The assignment for our class is different from that for Whiteley's in
several respects. So go by this, not by his list of questions.
- 5.3.3 b.
(I did not say this in class on 29 January,
but a SYMLOG printout is preferable here.)
- 5.4.1 b.
Note that this true-false statement
has an understood "For ALL \alpha, ..."
at the beginning of it.
So, in line with my remarks in the posting to our discussion list a week
or two ago, you must give a general argument for the truth of this statement
if you say it is true, whereas if you say it is false, then a single
specific counterexample is enough to support your claim of falsehood.
- 5.4.4 f.
Give a SYMLOG printout of an SD-derivation that derives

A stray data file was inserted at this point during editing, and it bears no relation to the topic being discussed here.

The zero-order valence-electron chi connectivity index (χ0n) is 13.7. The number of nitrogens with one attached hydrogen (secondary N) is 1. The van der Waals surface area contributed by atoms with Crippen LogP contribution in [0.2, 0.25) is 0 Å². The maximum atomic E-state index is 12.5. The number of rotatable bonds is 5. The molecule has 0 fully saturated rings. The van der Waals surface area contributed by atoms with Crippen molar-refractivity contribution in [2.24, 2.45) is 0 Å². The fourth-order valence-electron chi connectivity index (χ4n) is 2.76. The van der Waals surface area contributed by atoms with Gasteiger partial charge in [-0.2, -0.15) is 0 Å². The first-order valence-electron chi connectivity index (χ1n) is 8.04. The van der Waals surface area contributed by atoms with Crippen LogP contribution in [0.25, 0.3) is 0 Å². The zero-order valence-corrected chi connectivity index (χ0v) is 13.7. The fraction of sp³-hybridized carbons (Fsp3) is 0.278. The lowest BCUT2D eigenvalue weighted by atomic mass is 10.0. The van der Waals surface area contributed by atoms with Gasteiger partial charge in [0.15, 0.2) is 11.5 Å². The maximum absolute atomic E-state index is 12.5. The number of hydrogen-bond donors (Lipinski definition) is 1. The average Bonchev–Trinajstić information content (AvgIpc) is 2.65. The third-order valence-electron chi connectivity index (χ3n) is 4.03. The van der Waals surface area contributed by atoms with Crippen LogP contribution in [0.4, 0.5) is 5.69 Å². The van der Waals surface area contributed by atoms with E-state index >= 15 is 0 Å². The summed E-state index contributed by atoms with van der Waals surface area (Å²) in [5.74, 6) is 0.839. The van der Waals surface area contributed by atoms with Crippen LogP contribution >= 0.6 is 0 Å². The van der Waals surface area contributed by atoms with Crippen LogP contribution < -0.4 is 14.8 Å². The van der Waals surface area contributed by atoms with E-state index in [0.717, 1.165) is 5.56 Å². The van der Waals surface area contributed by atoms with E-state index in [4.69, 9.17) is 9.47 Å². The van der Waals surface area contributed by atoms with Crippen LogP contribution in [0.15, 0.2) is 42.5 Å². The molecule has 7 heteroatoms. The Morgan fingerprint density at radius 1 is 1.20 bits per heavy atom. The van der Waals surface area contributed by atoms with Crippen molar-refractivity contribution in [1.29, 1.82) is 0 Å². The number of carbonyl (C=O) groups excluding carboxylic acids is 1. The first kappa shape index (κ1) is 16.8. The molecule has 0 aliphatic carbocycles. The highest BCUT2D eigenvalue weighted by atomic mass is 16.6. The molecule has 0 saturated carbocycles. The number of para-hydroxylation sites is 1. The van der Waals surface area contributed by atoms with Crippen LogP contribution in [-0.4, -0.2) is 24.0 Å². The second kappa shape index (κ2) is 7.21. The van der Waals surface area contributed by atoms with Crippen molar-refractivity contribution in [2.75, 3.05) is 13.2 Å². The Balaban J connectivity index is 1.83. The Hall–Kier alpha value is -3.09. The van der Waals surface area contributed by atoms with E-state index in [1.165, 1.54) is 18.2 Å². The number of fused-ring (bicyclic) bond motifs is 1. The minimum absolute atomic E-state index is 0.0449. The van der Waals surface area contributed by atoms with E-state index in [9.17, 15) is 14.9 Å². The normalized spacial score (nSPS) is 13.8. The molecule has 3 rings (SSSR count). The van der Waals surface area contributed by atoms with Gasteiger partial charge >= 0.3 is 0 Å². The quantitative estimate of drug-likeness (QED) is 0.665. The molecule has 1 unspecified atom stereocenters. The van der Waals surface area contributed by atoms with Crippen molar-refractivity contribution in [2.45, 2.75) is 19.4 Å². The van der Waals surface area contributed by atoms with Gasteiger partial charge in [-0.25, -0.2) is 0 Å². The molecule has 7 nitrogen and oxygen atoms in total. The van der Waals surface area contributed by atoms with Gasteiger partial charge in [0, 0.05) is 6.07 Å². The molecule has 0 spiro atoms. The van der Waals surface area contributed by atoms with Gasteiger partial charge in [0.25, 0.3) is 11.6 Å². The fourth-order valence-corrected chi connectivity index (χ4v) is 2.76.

both \alpha and \not \alpha, for some wff \alpha of your choice.
- 5.4.5 d.
Again, give a SYMLOG printout. And of course you
will have to understand precisely the definition (in class and in the
book) of "SD-inconsistent", and also the "Test for Derivability", before
you even know what your printout should contain.... :-)
- 5.4.7 h. (yes, SYMLOG printout again)
- For each of the arguments in (a) through (b) below,
(i) give an SD-derivation (SYMLOG printout) of the conclusion
from the premise(s), and
(ii) give an English argument that, as closely as possible,
paraphrases the SD-der. you gave in (i). (Examples of what I mean
here will be given in class.) It may be fair to say that what I do
when I have to construct a derivation is to map out an English version
of it first; I certainly think in English rather than in SD! :-)
(a) A -> B (b) \not A v B (c)
---------------- ---------- ----------
\not B -> \not A A -> B A v \not A